IE team shares ... a version number

Summary:The Internet Explorer team has posted a new nugget of info about the next version of Microsoft's browser. The next release of IE will be called -- wait for it -- "Internet Explorer 8." That's it. And no, I am not kidding.

The Internet Explorer team has posted a new nugget of info about the next version of Microsoft's browser.

The next release of IE will be called -- wait for it -- "Internet Explorer 8."

That's it. More info to come -- at least by Mix '08. Which is in March 2008. Sigh.

The IE team posted this tidbit to the IE Team Blog on December 5 not in response to customers' and developers' repeated requests for more IE information over the past few months. The team posted because Chairman Bill Gates himself heard from attendees of Microsoft's invitation-only Mix-N-Mash conference that Microsoft was dragging its feet in terms of providing necessary IE updates.

(Read LiveSide.Net's full transcript of the Q&A with Gates for the back story on the Gates Q&A at Mix-N-Mash.)

According to the posting by IE General Manager Dean Hachamovitch:

"Of course, some people care about other aspects of IE8 much more than they care about the name. As I’ve walked different people through the plan, I’ve gotten 'Does it have feature X?' 'When is the beta?' 'When does it release' and even the more thoughtful 'What are you trying to accomplish with this release?'

"You will hear a lot more from us soon on this blog and in other places. In the meantime, please don’t mistake silence for inaction."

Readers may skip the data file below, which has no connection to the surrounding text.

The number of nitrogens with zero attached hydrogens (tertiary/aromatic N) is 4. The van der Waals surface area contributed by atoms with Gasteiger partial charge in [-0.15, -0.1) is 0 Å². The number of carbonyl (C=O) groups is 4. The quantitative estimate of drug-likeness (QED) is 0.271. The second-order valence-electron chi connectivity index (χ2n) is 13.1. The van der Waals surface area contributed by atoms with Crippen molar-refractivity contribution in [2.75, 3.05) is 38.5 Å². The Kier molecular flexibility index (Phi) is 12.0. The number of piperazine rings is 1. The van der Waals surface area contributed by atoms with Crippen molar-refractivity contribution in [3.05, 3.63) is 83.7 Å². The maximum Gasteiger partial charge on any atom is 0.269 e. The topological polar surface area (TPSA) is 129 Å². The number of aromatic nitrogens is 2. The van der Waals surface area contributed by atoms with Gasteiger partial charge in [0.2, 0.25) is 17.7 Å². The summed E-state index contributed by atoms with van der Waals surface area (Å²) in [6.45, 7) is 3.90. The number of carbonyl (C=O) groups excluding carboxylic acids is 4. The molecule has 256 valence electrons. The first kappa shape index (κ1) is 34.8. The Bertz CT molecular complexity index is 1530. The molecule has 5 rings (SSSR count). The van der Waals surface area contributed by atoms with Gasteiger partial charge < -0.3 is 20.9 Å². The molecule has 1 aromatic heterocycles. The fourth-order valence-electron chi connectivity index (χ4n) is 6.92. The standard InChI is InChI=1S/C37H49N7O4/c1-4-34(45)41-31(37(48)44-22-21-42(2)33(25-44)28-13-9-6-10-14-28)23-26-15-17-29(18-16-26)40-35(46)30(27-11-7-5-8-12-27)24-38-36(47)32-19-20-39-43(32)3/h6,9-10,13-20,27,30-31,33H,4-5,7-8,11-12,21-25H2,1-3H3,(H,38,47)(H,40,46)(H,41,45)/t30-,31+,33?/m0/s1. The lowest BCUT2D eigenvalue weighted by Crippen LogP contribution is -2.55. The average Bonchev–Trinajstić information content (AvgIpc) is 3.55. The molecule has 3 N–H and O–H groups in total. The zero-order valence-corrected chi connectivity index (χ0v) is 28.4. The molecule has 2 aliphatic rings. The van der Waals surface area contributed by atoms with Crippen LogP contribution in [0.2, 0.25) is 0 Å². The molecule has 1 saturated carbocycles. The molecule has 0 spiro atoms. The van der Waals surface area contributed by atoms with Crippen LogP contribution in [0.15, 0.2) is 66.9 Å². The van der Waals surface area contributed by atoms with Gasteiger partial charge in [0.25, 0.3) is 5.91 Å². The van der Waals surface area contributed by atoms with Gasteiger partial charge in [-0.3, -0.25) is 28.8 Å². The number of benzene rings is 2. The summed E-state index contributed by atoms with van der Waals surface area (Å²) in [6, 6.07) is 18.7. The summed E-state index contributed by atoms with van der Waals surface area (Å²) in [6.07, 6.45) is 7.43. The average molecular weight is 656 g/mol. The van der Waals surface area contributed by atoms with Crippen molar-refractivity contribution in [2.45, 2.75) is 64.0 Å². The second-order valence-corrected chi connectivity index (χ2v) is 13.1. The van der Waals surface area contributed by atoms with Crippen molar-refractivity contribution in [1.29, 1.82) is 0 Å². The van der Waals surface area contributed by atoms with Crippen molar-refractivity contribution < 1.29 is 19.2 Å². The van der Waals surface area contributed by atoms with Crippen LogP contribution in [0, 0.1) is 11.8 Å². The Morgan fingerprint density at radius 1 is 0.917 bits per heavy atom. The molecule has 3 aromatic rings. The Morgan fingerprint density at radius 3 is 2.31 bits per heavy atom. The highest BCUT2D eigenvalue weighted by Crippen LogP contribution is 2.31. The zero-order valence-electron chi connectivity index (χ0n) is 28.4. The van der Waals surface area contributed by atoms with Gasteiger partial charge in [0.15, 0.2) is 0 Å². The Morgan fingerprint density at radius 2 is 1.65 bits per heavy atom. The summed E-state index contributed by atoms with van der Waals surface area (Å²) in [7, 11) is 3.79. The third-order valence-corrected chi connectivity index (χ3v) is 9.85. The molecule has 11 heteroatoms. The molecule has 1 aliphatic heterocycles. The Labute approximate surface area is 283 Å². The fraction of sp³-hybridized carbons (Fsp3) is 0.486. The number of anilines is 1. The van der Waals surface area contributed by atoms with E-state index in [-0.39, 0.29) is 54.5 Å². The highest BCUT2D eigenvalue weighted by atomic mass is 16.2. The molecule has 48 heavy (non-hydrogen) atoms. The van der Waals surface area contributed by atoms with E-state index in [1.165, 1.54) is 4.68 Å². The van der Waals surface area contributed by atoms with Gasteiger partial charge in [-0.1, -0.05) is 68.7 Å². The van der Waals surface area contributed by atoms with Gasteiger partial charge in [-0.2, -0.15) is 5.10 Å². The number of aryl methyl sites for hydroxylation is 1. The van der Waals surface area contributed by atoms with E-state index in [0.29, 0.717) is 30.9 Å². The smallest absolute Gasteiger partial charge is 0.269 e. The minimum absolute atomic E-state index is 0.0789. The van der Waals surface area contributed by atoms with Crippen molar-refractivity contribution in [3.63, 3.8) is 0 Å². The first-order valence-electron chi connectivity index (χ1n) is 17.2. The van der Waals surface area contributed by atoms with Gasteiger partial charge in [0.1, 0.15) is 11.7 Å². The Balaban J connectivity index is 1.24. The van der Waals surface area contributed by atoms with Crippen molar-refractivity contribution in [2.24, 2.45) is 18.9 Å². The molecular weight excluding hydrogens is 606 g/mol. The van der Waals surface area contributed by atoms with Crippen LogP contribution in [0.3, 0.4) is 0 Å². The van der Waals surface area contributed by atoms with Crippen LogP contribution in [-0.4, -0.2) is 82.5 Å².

I think Hachamovitch is missing the point of why developers and customers are on a rampage for more IE information. They don't believe Microsoft is doing nothing. They believe Microsoft is doing something but failing to tell them what it is.

Yes, I'm back on the "translucency is a smokescreen" kick. The Microsoft Platforms team is hiding behind its goal of not wanting to send folks on a wild goose chase, in terms of expectations and promises. That sounds like an admirable strategy.

But when the Windows and IE teams are told not to talk about anything -- even a general roadmap -- until it is set in stone, developers and customers understandably get antsy.

Topics: Browser, Microsoft

About

Mary Jo Foley has covered the tech industry for 30 years for a variety of publications, including ZDNet, eWeek and Baseline. She is the author of Microsoft 2.0: How Microsoft plans to stay relevant in the post-Gates era (John Wiley & Sons, 2008). She also is the cohost of the "Windows Weekly" podcast on the TWiT network. Got a tip? Se... Full Bio

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